I stumbled across this Beerware license:


BeerWare Logo (possibly) by Kita59, CC-BY-SA 3.0

* ----------------------------------------------------------------------------
* "THE BEER-WARE LICENSE" (Revision 42):
* <phk@FreeBSD.ORG> wrote this file. As long as you retain this notice you
* can do whatever you want with this stuff. If we meet some day, and you think
* this stuff is worth it, you can buy me a beer in return Poul-Henning Kamp
* ----------------------------------------------------------------------------

This license text was written by Poul-Henning Kamp, which Wayback Machine has archived as “revised 2 july 1998,” not sure when the text was released. However, the term, “Beerware”, was…:

The term was invented by John Bristor in Pensacola, Florida on April 25, 1987, and the first software distributed using the Beerware licensing model was uploaded to a number of BBSs in 1987 and 1988. Many variations on the beerware model have been created since that time.

I have no comments on the legal part, but there was something caught my eyes when I first saw the text. Where are the other 41 revisions? I even tried to quote the search keyword in order to find other revisions. Of course, I couldn’t get any other than “Revision 42.” “42,” it can’t be a coincidence, can it?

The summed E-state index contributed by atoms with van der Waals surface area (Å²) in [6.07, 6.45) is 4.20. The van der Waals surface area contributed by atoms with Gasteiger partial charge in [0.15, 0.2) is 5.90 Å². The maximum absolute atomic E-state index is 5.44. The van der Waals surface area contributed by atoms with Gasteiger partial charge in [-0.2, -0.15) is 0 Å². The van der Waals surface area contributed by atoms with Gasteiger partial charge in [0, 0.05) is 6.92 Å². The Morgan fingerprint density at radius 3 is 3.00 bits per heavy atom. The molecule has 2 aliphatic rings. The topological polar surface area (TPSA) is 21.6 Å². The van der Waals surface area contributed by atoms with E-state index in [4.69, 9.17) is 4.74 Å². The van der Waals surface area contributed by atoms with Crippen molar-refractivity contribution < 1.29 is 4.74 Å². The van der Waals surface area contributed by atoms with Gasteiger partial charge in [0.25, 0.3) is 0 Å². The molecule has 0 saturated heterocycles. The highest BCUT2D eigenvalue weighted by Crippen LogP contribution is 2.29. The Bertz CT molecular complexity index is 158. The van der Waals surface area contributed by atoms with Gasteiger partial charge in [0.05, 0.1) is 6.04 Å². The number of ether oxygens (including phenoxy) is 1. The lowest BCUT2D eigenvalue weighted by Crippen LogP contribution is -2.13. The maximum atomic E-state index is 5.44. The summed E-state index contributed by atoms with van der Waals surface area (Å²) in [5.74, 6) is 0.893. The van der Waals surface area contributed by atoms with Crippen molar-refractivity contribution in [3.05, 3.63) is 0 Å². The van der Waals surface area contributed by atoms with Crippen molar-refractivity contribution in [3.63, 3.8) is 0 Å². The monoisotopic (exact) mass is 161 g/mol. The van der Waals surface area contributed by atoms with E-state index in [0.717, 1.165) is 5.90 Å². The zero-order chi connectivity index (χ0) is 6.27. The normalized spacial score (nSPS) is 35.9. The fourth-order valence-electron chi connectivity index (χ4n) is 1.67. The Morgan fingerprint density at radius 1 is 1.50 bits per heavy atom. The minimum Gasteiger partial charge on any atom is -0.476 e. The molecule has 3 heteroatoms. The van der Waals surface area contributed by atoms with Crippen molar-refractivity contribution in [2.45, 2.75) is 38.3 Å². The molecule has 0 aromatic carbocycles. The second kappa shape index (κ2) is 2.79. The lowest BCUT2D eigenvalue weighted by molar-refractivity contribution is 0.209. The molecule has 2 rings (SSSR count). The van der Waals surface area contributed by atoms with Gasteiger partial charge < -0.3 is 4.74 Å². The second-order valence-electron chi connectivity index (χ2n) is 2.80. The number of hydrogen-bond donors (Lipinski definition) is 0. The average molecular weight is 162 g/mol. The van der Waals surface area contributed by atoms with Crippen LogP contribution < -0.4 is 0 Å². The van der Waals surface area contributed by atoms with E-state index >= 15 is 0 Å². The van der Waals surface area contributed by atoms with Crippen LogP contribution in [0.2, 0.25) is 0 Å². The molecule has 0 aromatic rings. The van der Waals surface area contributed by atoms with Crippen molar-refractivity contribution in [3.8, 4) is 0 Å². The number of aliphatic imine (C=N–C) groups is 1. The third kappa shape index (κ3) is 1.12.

So I emailed Poul-Henning Kamp to ask for an answer:

Are there really 42 revisions of BEER-WARE License?

Or that’s just for “the answer”?

But let’s look at what the French Wikipedia states first:

La révision numéro 42 est une référence au Guide du voyageur galactique (H2G2).

Google Translate translated it into:

The revision number 42 is a reference to the Hitchhiker’s Guide (H2G2).

That confirms my guess, but why makes such reference? 16 minutes after the email sent, he replied with the answer I am looking for. Poul-Henning Kamp replied:

The BeerWare license was supposed to be the answer to the BSD vs GPL dispute, so it ovbiously had to be revision 42 ;-)

Now, it all makes a lot of sense. You can read what he thinks about GPL and BSD:

I think the GNU license is a joke, it fights the capitalism it so much is against with their own tools, and no company is ever going to risk any kind of proximity to so many so vague statements assembled in a license.

I think the BSD-lite license, which most of the FreeBSD people use now is pretty much OK, but I’m going to stick to my beerware license anyway.

And quite frankly, I think I have gotten much more out of my beerware license than most people have from their GNU or BSD licenses.

“42” can solve anything and beer can dissolve any issues, don’t you agree?

This license seems to have a sister license, THE PIZZA-WARE LICENSE. By the way, if you are looking for weird license, try Rude Software License, Unlicense, or this bizarre Chicken Dance License.